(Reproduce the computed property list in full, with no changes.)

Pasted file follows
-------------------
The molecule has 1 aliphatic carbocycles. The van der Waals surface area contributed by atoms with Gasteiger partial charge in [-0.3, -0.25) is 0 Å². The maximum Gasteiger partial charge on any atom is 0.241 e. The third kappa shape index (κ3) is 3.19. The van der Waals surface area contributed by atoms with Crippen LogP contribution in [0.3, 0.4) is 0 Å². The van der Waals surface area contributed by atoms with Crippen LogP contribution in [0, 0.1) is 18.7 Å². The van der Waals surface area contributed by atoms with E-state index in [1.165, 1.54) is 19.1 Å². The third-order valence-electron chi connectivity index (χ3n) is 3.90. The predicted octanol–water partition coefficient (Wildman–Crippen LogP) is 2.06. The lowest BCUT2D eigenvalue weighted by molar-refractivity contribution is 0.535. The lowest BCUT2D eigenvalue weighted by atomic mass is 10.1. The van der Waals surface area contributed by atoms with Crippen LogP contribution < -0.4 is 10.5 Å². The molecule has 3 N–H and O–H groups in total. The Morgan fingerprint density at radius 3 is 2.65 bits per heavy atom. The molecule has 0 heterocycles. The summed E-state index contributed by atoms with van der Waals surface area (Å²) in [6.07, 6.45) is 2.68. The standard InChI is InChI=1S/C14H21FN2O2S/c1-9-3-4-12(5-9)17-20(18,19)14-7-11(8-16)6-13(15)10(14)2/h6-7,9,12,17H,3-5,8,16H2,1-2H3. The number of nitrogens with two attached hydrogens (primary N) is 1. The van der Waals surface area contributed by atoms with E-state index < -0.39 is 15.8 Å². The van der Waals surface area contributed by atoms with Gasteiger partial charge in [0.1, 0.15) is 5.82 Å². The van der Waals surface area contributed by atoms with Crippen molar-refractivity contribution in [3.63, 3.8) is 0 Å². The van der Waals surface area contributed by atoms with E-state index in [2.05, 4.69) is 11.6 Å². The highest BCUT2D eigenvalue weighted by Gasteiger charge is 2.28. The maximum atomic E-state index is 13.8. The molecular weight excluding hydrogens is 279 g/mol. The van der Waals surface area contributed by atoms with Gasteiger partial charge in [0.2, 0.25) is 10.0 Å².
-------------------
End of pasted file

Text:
The molecule has 1 aliphatic carbocycles. The van der Waals surface area contributed by atoms with Gasteiger partial charge in [-0.3, -0.25) is 0 Å². The maximum Gasteiger partial charge on any atom is 0.241 e. The third kappa shape index (κ3) is 3.19. The van der Waals surface area contributed by atoms with Crippen LogP contribution in [0.3, 0.4) is 0 Å². The van der Waals surface area contributed by atoms with Crippen LogP contribution in [0, 0.1) is 18.7 Å². The van der Waals surface area contributed by atoms with E-state index in [1.165, 1.54) is 19.1 Å². The third-order valence-electron chi connectivity index (χ3n) is 3.90. The predicted octanol–water partition coefficient (Wildman–Crippen LogP) is 2.06. The lowest BCUT2D eigenvalue weighted by molar-refractivity contribution is 0.535. The lowest BCUT2D eigenvalue weighted by atomic mass is 10.1. The van der Waals surface area contributed by atoms with Crippen LogP contribution < -0.4 is 10.5 Å². The molecule has 3 N–H and O–H groups in total. The Morgan fingerprint density at radius 3 is 2.65 bits per heavy atom. The molecule has 0 heterocycles. The summed E-state index contributed by atoms with van der Waals surface area (Å²) in [6.07, 6.45) is 2.68. The standard InChI is InChI=1S/C14H21FN2O2S/c1-9-3-4-12(5-9)17-20(18,19)14-7-11(8-16)6-13(15)10(14)2/h6-7,9,12,17H,3-5,8,16H2,1-2H3. The number of nitrogens with two attached hydrogens (primary N) is 1. The van der Waals surface area contributed by atoms with E-state index < -0.39 is 15.8 Å². The van der Waals surface area contributed by atoms with Gasteiger partial charge in [0.1, 0.15) is 5.82 Å². The van der Waals surface area contributed by atoms with Crippen molar-refractivity contribution in [3.63, 3.8) is 0 Å². The van der Waals surface area contributed by atoms with E-state index in [2.05, 4.69) is 11.6 Å². The highest BCUT2D eigenvalue weighted by Gasteiger charge is 2.28. The maximum atomic E-state index is 13.8. The molecular weight excluding hydrogens is 279 g/mol. The van der Waals surface area contributed by atoms with Gasteiger partial charge in [0.2, 0.25) is 10.0 Å².